Facts and stats: Djokovic’s 22nd Grand Slam title

February 5, 2023

From winning streaks to perfect finals records to the biggest jump to No. 1 ever, Nole just keeps piling on the numbers

Facts and stats: Djokovic’s 22nd Grand Slam title

Novak Djokovic made another flawless start to a season in Australia this year, not just winning the lead-up event in Adelaide, but going on to win his 10th Australian Open title - and 22nd Grand Slam title - with a 6-3, 7-6 (4), 7-6 (5) victory over Stefanos Tsitsipas in the final.

Here are 22 things Djokovic achieved Down Under this year:

He tied the all-time men’s record for most Grand Slam titles. Rafael Nadal also has 22.

He extended his all-time men’s record for most Australian Open titles. Roy Emerson and Roger Federer are tied for the next-most with six each.

He’s now one of only three players in tennis history to have won a single Grand Slam event 10 times or more. Margaret Court won 11 Australian Opens and Nadal has 14 French Opens.

He’s now 10-0 in his career in Australian Open finals. He’s actually 10-0 in his career in Australian Open semifinals, too-so he’s a terrifying 20-0 at the event once he gets past the quarterfinals.

He’s one of only two players in tennis history with a 10-0 record or better in finals at a specific major. Nadal is 14-0 in French Open finals. Court lost her eighth Australian Open final (she finished 11-1).

He broke the record for longest men’s winning streak at the Australian Open in the Open Era. He’s now won 28 matches in a row at the event, surpassing Andre Agassi’s 26 in a row from 2000 to 2004.

He’s won 10 of his last 12 Grand Slam finals, and 14 of his last 17.

Midway through the 2015 season, he was 8-8 in his career in Grand Slam finals-since then he’s a scary 14-3.

He passed Nadal for fourth-most tour-level titles for a man in the Open Era. The top five is now Jimmy Connors (109), Federer (103), Ivan Lendl (94), Djokovic (93) and Nadal (92).

He’s back at No. 1. He’s spending his record-extending 374th career week at No. 1 on the ATP rankings this week, now 64 weeks ahead of the next man on the list (Federer: 310).

His jump from No. 5 to No. 1 was the biggest jump to the top spot in ATP rankings history. The previous biggest jump was from No. 4 to No. 1, which four players did: Carlos Moya (March 1999), Agassi (July 1999) Pete Sampras (September 2000) and Carlos Alcaraz (September 2022).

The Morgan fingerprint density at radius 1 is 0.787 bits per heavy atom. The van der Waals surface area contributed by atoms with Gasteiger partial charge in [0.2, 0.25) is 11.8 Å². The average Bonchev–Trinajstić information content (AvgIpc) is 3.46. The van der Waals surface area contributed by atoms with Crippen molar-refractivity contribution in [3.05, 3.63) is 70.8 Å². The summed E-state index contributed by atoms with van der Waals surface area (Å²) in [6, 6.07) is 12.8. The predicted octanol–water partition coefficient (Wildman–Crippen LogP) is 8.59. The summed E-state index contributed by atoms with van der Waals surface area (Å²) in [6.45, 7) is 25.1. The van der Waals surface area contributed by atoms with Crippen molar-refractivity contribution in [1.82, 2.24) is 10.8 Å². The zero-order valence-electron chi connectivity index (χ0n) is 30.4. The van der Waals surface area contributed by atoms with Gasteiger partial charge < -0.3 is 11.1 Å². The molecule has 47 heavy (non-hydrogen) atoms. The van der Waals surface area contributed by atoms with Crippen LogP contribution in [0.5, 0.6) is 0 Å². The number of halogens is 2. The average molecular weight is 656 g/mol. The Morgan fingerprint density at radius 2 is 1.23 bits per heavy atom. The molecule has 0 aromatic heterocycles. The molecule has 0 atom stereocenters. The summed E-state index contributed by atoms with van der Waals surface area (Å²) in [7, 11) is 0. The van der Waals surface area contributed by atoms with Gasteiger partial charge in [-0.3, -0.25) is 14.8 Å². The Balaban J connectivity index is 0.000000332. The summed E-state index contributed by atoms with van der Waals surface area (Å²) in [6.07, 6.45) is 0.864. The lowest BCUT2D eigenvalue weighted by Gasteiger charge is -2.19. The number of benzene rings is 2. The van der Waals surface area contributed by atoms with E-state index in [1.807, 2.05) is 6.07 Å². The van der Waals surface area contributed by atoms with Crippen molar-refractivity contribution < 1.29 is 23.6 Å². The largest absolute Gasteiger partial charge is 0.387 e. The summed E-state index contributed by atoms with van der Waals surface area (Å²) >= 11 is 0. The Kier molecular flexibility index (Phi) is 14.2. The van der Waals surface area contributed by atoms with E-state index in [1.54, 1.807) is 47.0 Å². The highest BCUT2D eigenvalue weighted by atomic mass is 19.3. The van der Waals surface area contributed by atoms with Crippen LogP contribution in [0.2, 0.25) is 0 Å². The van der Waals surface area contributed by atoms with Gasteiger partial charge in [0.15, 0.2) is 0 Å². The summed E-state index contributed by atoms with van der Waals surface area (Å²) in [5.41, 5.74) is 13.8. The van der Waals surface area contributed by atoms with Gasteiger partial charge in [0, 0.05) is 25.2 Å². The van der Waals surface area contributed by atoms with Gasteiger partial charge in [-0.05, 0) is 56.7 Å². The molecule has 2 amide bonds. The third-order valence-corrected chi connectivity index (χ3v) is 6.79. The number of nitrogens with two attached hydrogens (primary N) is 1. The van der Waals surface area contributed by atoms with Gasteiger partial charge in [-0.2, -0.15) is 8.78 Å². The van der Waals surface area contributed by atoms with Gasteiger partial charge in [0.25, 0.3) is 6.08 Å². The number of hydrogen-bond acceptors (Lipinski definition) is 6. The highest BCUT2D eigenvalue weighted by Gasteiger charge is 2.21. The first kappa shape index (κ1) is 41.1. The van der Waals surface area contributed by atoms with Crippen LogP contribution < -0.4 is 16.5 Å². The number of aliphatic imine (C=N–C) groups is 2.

Djokovic has now been ranked No. 1 at some point in 12 different years-the most of anyone in ATP rankings history. He’s been No. 1 at some point in 2011, 2012, 2013, 2014, 2015, 2016, 2018, 2019, 2020, 2021, 2022 and now 2023. The next-most is Nadal with 10 years.

He’s now just a handful of weeks away from breaking the record for most career weeks at No. 1 in either ATP or WTA rankings history. Steffi Graf spent 377 weeks at No. 1 on the WTA rankings.

He’s now won 41 matches in a row in Australia. His last loss in the country came to South Korea’s Chung Hyeon in the fourth round of the Australian Open on January 22nd, 2018-over five years ago.

He now has a 109-10 career record in Australia. That’s a .916 winning percentage in the country-meanwhile, he’s 934-196 everywhere else in the world, a .827 winning percentage.

He’s now won his last 19 matches in a row against Top 10 players in Australia. And 28 of his last 29, the only loss since the start of 2011 coming to a No. 8-ranked Stan Wawrinka in the quarterfinals of the 2014 Australian Open (and he barely lost that one, falling to the Swiss, 2-6, 6-4, 6-2, 3-6, 9-7).

He’s also won his last 19 matches in a row against Top 5 players in Australia. He’s actually 19-2 overall-he lost to a No. 4-ranked Marat Safin at the 2005 Australian Open and to a No. 1-ranked Federer at the 2007 Australian Open, and he’s won his last 19 in a row since.

He’s now won 47 of his last 50 tour-level matches. In a stretch that began with his run to the title in Rome last May, his only three losses have come to Nadal (quarterfinals of Roland Garros), Felix Auger-Aliassime (Laver Cup, which is officially counted as tour-level) and Holger Rune (final of Paris).

He’s now won six of the last seven tournaments he’s played. Starting with his run to the title at Wimbledon, the only tournament he’s played but hasn’t won was the Masters 1000 event in Paris, where he fell to Rune in the final, 3-6, 6-3, 7-5-and he was up 3-1 in the third set of that one.

He’s not only won his last 17 matches in a row, but the only three sets he’s lost in that run have been close tie-breaks. They came in his 6-3, 6-7 (5), 7-6 (2) win over Medvedev in the round robin of the ATP Finals, his 6-7 (8), 7-6 (3), 6-4 win over Korda in the Adelaide final and his 6-1, 6-7 (5), 6-2, 6-0 win over Enzo Couacaud in the second round of the Australian Open.

He’s now won at least two tour-level titles every year since 2006. That’s 18 years in a row now.

He tied Serena Williams’ all-time men’s and women’s record for most career Grand Slam titles on hard courts. They both have 13-Serena won seven Australian Opens and six US Opens, while Djokovic has won 10 Australian Opens and three US Opens.

And finally, he also tied Serena’s Open Era record for most Grand Slam titles won after turning 30. He already had the men’s record with nine, but with his 10th now, he ties the men’s and women’s Open Era record. –tennis.com

Facts and stats: Djokovic’s 22nd Grand Slam title